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Humectants, Emollients & Occlusives: What's The Difference?

Last updated on July 31, 2020

I liken the world of moisturizers to a spectrum—it's not an exact comparison, but it does help you visualize it: On one end you have options that pull water into the skin, and on the other, there are those that act as a seal. And at various points on this spectrum, you have humectants, emollients, and occlusives—words you might see pop up in beauty stories or on a visit to a dermatologist's office. Understanding them is actually incredibly important—they dictate how you should use and layer your products. It's one of those concepts that once you understand, the world of skin care just makes more sense. 

And the first thing you should know is that the below are categories of ingredients: each specifying a different set of qualities, board-certified dermatologist Keira Barr, M.D. tells me (who also medically reviewed this article). This is why you don't see a serum called a "Humectant Serum"; rather, it'll be identified as the specific ingredient itself, like "Hyaluronic Acid Serum." The other thing to note is these products are usually formulated with some combination of the three—unless you're putting a raw ingredient on your skin.

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So let's dive into the specifics, shall we? 

What's a humectant?

The most famous are hyaluronic acid and glycerin, but aloe, seaweed extracts, and lactic acid are also considered humectants. Ingredients that fall under the humectant umbrella work by pulling water into the skin and then holding it there. You might hear "hydrophilic" or "water-loving" tossed around in the same breath.

If the humidity is high enough, they can even pull water out of the air, but in arid environments, they might actually be pulling in water from the deeper layers of the dermis into the stratum corneum. This can end up being drying because once water is on the top layer of skin, it can more easily evaporate. For this reason, humectants are usually formulated with an occlusive1 (more on that below). If a product is not—take, for example, a straight hyaluronic acid serum—it likely shouldn't be used alone and instead should be layered under a cream or oil to help seal in the water.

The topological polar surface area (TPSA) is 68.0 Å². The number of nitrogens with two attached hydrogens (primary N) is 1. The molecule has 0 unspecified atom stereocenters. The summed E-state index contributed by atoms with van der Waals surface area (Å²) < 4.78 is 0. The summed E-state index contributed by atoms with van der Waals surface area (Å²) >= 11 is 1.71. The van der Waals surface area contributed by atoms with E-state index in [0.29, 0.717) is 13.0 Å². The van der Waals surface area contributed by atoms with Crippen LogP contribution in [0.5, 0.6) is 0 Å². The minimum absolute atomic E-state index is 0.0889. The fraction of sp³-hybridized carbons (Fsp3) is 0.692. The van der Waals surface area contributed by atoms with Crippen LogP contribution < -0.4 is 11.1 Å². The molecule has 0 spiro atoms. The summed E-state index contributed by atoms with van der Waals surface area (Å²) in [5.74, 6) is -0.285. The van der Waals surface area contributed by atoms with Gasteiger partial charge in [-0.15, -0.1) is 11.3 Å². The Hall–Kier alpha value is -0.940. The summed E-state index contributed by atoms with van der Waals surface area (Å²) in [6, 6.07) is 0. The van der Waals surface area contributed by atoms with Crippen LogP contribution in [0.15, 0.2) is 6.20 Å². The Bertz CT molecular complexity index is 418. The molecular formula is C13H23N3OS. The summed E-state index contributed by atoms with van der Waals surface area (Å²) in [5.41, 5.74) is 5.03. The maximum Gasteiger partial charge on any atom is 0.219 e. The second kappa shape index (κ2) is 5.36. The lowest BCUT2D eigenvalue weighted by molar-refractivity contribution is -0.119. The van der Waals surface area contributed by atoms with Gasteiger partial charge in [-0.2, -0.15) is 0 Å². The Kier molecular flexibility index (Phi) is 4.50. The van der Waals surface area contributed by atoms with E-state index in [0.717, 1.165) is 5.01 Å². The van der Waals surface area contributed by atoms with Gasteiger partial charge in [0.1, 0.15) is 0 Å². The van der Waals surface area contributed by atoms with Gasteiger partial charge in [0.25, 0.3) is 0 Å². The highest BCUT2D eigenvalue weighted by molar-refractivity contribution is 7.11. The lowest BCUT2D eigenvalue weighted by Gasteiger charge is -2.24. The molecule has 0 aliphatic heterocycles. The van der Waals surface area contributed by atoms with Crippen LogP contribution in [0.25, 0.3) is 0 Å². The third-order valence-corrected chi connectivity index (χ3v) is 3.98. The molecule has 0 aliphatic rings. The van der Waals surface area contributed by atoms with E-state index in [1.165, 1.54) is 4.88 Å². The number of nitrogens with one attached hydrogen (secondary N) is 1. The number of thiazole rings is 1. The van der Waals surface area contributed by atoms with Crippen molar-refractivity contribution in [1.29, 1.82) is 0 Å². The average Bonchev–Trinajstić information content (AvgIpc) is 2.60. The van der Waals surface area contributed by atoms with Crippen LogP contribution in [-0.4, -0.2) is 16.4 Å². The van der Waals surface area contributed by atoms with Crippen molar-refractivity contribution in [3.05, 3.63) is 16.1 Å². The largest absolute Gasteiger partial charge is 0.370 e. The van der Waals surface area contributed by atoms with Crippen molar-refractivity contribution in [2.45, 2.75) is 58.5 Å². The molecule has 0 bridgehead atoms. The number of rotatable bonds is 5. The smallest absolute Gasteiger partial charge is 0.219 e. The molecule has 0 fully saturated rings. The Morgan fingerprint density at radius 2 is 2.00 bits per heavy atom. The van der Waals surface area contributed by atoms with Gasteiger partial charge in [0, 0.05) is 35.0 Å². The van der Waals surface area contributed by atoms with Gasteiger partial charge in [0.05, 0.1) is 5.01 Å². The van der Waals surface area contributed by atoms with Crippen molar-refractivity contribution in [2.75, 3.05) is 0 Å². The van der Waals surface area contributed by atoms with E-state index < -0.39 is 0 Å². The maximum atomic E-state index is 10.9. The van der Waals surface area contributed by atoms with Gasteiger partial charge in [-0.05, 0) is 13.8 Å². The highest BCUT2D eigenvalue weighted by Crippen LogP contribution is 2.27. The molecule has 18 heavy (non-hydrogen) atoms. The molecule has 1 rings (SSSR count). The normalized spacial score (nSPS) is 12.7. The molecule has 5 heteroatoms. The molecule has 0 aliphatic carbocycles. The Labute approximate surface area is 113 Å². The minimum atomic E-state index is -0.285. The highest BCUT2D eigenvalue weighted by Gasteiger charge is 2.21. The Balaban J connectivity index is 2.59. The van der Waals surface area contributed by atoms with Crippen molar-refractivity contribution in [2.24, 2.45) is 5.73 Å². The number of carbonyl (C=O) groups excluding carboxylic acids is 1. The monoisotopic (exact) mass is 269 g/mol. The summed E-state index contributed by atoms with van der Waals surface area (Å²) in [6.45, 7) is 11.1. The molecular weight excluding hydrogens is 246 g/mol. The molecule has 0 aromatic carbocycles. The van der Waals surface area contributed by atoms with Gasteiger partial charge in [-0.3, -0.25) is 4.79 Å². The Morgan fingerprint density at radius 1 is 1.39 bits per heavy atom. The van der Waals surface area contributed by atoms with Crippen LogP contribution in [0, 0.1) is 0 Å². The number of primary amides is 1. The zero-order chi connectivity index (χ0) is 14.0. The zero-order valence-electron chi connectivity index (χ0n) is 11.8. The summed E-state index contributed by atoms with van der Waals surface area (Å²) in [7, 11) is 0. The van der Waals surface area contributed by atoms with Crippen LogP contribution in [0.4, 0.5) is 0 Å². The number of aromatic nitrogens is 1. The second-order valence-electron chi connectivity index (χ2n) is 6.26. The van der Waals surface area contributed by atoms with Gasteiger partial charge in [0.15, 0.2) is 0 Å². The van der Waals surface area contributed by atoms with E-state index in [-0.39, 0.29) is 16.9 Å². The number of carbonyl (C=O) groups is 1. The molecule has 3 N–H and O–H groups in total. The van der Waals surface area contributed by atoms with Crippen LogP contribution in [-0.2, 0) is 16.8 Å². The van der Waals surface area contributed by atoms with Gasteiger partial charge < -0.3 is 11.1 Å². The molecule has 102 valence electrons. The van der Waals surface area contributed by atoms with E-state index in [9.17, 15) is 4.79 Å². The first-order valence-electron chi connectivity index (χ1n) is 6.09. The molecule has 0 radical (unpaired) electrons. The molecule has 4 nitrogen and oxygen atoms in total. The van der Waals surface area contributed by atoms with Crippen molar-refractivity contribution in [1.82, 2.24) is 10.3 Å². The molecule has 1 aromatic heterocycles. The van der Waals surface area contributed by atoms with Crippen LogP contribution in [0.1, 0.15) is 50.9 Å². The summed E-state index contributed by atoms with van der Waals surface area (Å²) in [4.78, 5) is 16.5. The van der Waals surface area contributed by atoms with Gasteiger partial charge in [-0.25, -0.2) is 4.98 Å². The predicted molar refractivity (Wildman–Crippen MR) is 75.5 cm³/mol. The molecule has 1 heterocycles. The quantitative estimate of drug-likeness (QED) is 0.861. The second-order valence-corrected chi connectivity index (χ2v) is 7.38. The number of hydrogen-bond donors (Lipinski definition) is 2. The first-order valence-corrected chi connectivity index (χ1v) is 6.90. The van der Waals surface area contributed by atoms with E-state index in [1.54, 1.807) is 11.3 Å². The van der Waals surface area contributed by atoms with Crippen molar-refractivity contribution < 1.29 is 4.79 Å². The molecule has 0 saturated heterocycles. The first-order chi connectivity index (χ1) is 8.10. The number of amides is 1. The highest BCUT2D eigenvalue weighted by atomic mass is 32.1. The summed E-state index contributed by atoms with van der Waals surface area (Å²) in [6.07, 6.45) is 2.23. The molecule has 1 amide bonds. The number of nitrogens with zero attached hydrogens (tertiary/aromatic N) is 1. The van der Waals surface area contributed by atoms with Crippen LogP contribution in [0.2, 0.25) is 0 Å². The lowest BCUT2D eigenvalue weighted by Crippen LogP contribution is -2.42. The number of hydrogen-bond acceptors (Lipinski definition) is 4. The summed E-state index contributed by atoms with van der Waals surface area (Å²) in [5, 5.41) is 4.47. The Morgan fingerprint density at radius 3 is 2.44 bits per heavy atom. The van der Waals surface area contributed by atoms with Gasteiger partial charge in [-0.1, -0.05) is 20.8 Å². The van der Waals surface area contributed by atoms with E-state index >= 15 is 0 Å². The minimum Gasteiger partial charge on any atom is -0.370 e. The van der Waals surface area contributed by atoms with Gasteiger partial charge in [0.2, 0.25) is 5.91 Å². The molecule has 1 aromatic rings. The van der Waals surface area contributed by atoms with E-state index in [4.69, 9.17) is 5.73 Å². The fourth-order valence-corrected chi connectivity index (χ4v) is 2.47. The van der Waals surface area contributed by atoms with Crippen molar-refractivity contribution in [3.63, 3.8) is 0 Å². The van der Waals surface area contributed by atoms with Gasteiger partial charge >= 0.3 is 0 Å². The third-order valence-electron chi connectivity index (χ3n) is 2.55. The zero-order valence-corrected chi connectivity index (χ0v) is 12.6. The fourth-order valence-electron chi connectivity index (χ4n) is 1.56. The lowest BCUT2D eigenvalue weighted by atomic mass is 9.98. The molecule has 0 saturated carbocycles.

What's an emollient? 

An emollient is something that softens the skin and makes it feel more comfortable by filling in cracks. This is why emollients are often used for irritated, inflamed, or reactive skin2. Butters, certain oils, lipids, and fatty acids are all emollients. Emollients are also usually formulated with a humectant and occlusive, in order to perform its job better (as well as other ingredients entirely, like antioxidants; Barr notes that alone, they likely don't do enough for the skin). These products can range from light lotions, which contain more humectants, to thick creams, which likely contain more occlusives. 

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What's an occlusive?

The thickest end of the spectrum, these seal moisture into skin. In the natural world, these are your waxes like candelilla, carnauba, and palm kernel, beeswax, or lanolin ("traditional" examples include silicones and petroleum). They are also many types of oils, like jojoba or olive oils. Given they act as a water retention barrier, they also act as a barrier to outside forces: This is why they should be the last step of your routine. After you slick on an occlusive, anything layered on top isn't getting past it. 

The takeaway.

Understanding the different types of moisturizers, and how they do their job of keeping skin hydrated, is essential. Once you know these key categories, you'll better understand the beauty world around you.


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Alexandra Engler
Alexandra Engler
mbg Beauty Director

Alexandra Engler is the beauty director at mindbodygreen and host of the beauty podcast Clean Beauty School. Previously, she's held beauty roles at Harper's Bazaar, Marie Claire, SELF, and Cosmopolitan; her byline has appeared in Esquire, Sports Illustrated, and In her current role, she covers all the latest trends in the clean and natural beauty space, as well as lifestyle topics, such as travel. She received her journalism degree from Marquette University, graduating first in the department. She lives in Brooklyn, New York.